Friday, Mar 19, 2021
13-member board includes Rider faculty and alumni and administrators representing a cross section of New Jersey school districts
by Keith Fernbach
In an effort to attract and mentor future educators who are more culturally representative of the communities they serve, Rider University’s College of Education and Human Services (CEHS) has announced the formation of a diversity advisory board.
The 13-member board, which is chaired by Dr. Jason Barr, interim dean of the CEHS, is composed of Rider faculty, alumni and administrators representing a cross section of New Jersey school districts. It will look into how factors such as race, ethnicity, poverty, language, disabilities, giftedness, learning differences, religion, sexual orientation and gender impact the educational experience of students.
According to Barr, this initiative has been in the planning process for several years. Recent events, including the Black Lives Matter movement and the growing awareness of social and cultural inequities in our society, have accelerated the need to bring it to fruition.
“It’s critical to ensure that we’re preparing teachers, counselors, school psychologists and leaders who can be responsive to the needs of today’s children,” he says. “This is especially true in New Jersey, because we’re one of the most diverse states in the nation.”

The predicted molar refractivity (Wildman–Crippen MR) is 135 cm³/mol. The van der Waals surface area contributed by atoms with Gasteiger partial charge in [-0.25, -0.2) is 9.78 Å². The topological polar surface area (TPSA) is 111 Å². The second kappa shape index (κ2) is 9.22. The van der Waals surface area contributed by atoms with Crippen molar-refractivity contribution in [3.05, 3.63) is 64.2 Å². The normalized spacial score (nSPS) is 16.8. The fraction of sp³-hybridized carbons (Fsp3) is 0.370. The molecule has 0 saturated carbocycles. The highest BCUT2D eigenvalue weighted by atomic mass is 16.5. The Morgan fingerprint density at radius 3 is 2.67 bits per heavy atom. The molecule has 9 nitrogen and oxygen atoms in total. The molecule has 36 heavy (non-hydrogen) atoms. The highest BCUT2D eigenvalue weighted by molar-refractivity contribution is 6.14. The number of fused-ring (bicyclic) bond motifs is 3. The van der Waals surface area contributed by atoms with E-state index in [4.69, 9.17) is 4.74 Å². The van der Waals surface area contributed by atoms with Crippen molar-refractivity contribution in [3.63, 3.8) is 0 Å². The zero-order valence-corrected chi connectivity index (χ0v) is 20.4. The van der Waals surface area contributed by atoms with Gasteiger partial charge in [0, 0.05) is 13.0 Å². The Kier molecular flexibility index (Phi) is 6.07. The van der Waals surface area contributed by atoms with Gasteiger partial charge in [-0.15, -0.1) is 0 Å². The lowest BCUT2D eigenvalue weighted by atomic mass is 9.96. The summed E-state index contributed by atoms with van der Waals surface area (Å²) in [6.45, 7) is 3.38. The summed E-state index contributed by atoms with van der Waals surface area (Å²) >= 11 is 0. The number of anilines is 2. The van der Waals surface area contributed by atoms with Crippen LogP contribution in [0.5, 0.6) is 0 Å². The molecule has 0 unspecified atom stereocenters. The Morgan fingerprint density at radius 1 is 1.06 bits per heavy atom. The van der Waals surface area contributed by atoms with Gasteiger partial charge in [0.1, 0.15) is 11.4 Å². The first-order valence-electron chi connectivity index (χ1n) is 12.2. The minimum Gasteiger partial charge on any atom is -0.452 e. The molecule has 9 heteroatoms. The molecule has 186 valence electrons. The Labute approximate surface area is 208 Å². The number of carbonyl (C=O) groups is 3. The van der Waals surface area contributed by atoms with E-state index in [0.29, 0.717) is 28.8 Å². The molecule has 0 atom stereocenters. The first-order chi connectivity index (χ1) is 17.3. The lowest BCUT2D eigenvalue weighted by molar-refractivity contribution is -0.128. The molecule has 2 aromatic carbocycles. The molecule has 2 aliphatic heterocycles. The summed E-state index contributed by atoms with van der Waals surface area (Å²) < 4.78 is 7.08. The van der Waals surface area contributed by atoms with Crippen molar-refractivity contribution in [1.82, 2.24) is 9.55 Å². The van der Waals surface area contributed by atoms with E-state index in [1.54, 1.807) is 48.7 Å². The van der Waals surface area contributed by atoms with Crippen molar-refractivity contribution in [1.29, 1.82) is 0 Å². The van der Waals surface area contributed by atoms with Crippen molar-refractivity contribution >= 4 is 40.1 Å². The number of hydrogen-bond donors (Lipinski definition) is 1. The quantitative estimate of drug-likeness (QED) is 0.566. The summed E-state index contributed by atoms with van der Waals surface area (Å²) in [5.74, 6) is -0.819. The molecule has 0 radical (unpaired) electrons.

Barr says that this can have far-reaching benefits for young students.
“As a psychologist, I’ve always been interested in the social-emotional learning that takes place in schools,” he says. “That’s why this so important. We’re focusing on creating an environment where students of all backgrounds feel welcome. They feel understood, and they feel that their needs are being acknowledged. When you have a teacher who either comes from a similar background as the student or is knowledgeable in working with a child from that background, that can make all the difference in the world.”
In addition to Barr, members of the advisory board include Rider CEHS faculty Dr. Aubrey Daniels, Dr. Susan Dougherty, Dr. Diane Casale-Giannola and Dr. Terry Pertuit, and career coach Elizabeth Davala.
Board members representing school districts throughout New Jersey are Greenwood Elementary School principal Dr. Nicole Dickens-Simon, Ewing Public Schools assistant superintendent Dr. Danita Ishibashi, Grice Middle School vice principal Rashaan Monroe, Nottingham High School school counselor Illiona Okereke, Hopewell Valley Regional School District superintendent Dr. Thomas Smith, Borough of Freehold Public Schools superintendent Dr. Rocco Tomazic, and Dr. Wicoff Elementary School principal Michael Welborn.
As an initial step, the board is creating a statement of values that are reflective of what CEHS represents. “The first thing we need to do is focus on articulating what’s important to us,” says Barr, “and once we have that foundation, we can implement change that’s reflective of those values.”
Barr has also outlined three overarching goals.
The first goal is to assist the CEHS in recruiting and retaining diverse candidates.